Rent regulated tenants in the East Village sue landlord over alleged harassment
East Village The lawsuit reads like a legendary New York housing horror story.
In the Supreme Court filing from Aug. 6, there’s the building’s infestation of rodents and vermin, the perpetually unlocked front door, and the drug addicts who routinely roam the halls, according to the complaint. There’s a lack of light in the public areas, and the intercoms are broken. The complaint says that the building’s façade is covered with vines and is home to a horde of wasps, bees, ants and mosquitos that live just outside the windows.
The building, at 309 East 8th Street, is owned by Prince Holdings 2012, LLC, one of mega-landlord Steven Croman’s real estate companies, which is named as a defendant in the lawsuit. Croman owns around 100 residential buildings in Manhattan. He’s currently under investigation by the State Attorney General’s office for potentially illegal tactics that some suspect are aimed at forcing rent regulated tenants out of their apartments. Some of his tenants have even formed the Croman Tenants Alliance to share information and resources on alleged harassment they’ve suffered.
Shawn Dahl has lived at 309 East 8th Street for about 10 years, and said that since Croman bought the building in 2012, she and other tenants have sought to work with the landlord to resolve the building’s problems. But after what she said was a series of broken promises and a lack of progress, she and another rent regulated tenant in the building, James Peterson, decided to file a lawsuit alleging harassment.
“It really hit home with me at one point when I just kind of sat down and went through all my emails and text messages and looked at the calendar and did a timeline of all the occurrences of various things, and it was just like, ‘wow, no wonder I’m so stressed out,’” said Dahl.
In addition to the building’s condition, the suit alleges that renovations being done in the units above Dahl and Peterson’s apartments have caused both of their ceilings to collapse. It also says a man named Anthony Falconite, who Dahl and Peterson’s lawyer believes is an employee of Croman’s, has regularly harassed them and sought to gain access to their units under false pretenses. Falconite, an ex-cop, made the news recently after being slapped with a cease and desist order from the State Attorney General’s office for allegedly doing just that.
Dahl and Peterson say the lack of upkeep and harassment is part of a larger campaign to force them from their rent regulated units.
Their lawyer, Robin LoGuidice, of Grimble and LoGuidice, LLC, said in the complaint that the renovations on the floor above Dahl’s have caused flooding, turning her kitchen into a cess pool.
“There are constant sewer backups in the kitchen, causing foul, sewer contaminated water to flood the kitchen and make the apartment uninhabitable,” said LoGuidice in the complaint.
The construction has caused Peterson’s ceiling to collapse, and his unit’s wood floor is coming up and splintering, according the complaint. Records from the Dept. of Housing Preservation and Development indicate there are currently 18 open violations at the property.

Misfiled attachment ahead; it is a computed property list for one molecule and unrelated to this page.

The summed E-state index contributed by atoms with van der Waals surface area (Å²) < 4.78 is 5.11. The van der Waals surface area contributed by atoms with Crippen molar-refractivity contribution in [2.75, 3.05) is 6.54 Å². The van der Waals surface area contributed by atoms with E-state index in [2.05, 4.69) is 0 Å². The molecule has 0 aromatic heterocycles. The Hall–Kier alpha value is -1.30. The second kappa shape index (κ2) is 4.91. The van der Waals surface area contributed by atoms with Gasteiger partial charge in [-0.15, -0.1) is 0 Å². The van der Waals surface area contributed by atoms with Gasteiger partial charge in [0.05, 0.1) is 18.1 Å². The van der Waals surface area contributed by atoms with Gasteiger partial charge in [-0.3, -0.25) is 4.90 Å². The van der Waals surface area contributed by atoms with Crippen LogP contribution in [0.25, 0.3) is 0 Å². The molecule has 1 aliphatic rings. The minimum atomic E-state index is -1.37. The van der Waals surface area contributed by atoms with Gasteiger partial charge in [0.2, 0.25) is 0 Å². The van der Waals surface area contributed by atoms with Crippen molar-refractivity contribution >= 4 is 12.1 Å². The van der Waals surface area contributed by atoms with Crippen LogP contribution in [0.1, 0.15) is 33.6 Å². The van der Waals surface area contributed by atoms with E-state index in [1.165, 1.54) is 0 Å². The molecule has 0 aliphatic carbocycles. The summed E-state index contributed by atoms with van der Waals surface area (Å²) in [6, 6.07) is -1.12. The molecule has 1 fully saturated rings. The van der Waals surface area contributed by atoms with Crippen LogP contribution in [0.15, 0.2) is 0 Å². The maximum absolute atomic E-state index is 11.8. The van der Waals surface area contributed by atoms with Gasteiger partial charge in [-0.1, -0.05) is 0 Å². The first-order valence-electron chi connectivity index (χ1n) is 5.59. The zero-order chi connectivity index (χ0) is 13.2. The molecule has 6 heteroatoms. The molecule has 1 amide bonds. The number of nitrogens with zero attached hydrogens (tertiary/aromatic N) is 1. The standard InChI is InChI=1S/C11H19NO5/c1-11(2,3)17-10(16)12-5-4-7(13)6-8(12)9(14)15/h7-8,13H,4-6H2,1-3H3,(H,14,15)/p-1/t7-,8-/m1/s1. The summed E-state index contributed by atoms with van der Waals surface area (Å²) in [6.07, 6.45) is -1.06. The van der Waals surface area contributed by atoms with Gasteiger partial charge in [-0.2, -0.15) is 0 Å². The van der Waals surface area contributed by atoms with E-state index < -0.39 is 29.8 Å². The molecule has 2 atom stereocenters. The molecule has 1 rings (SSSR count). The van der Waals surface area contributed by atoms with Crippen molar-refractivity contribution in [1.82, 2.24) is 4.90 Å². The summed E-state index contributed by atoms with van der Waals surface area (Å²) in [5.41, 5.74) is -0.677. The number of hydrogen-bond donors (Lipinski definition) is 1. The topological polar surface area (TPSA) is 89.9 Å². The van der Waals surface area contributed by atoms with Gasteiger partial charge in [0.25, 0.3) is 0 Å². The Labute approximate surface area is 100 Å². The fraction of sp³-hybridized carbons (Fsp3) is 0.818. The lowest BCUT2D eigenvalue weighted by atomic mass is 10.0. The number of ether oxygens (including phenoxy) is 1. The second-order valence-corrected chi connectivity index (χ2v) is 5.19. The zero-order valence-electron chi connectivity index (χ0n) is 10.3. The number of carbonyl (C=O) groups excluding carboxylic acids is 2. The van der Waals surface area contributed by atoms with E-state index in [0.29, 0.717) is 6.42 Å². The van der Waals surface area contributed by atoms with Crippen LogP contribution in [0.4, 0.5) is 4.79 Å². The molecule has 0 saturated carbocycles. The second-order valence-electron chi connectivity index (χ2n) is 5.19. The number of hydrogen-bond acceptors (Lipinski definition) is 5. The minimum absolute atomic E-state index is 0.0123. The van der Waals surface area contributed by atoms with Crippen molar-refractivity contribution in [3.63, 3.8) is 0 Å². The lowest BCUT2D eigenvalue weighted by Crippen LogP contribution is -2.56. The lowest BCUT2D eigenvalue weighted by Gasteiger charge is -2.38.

A spokesperson for 9300 Realty, another of Croman’s real estate companies, said since taking ownership of the building in December of 2012, Prince Holdings, LLC has improved 309 East 8th Street and that the allegations made in Dahl and Peterson’s suit are unfounded.
“Since taking over the property, we have made significant improvements to the building and removed over 120 [Dept. of Housing Preservation and Development] violations associated with the prior ownership.”
The spokesperson said the building was long neglected by the former landlord, and Prince Holdings is working on closing other violations, many of which were levied against the prior owner.
“The tenants behind the recent suit have a long history of litigation with the prior landlord and we will vigorously defend ourselves against what we consider to be unfounded accusations by these individuals,” said the spokesperson.
But Samuel Himmelstein, a lawyer with the tenant-exclusive firm Himmelstein, McConnell, Gribben, Donoghue and Joseph, said he’s litigated a number of cases involving Croman and his companies, and that he’s not surprised at the circumstances surrounding 309 East 8th Street.
“We’ve tangled many times,” said Himmelstein. “I represented many of the tenants at 12 East 72nd Street where he brought eviction cases against 23 rent stabilized tenants on the grounds that he wanted to live there. Those cases were settled, and I have a couple of cases which are in litigation now.”
Himmelstein said Croman’s M.O. is to bring frivolous eviction cases against his tenants.
According to LoGuidice’s filing, Croman’s company has alternately refused rent payments, refused to give over receipts for rent payments, and has added “inexplicable fees and charges to rent bills in order to cause [Dahl and Peterson] emotional distress.”
The complaint is seeking monetary damages and an immediate end to the alleged harassment.
Dahl said she rarely leaves her apartment for fear that something catastrophic will happen while she’s out, such as when she was out of town and came back to a collapsed ceiling and flooded kitchen. “I’ve turned down work in order to be there,” said Dahl. “In their minds they think they can just get me out. I want to live there, I like the neighborhood, I like my apartment.”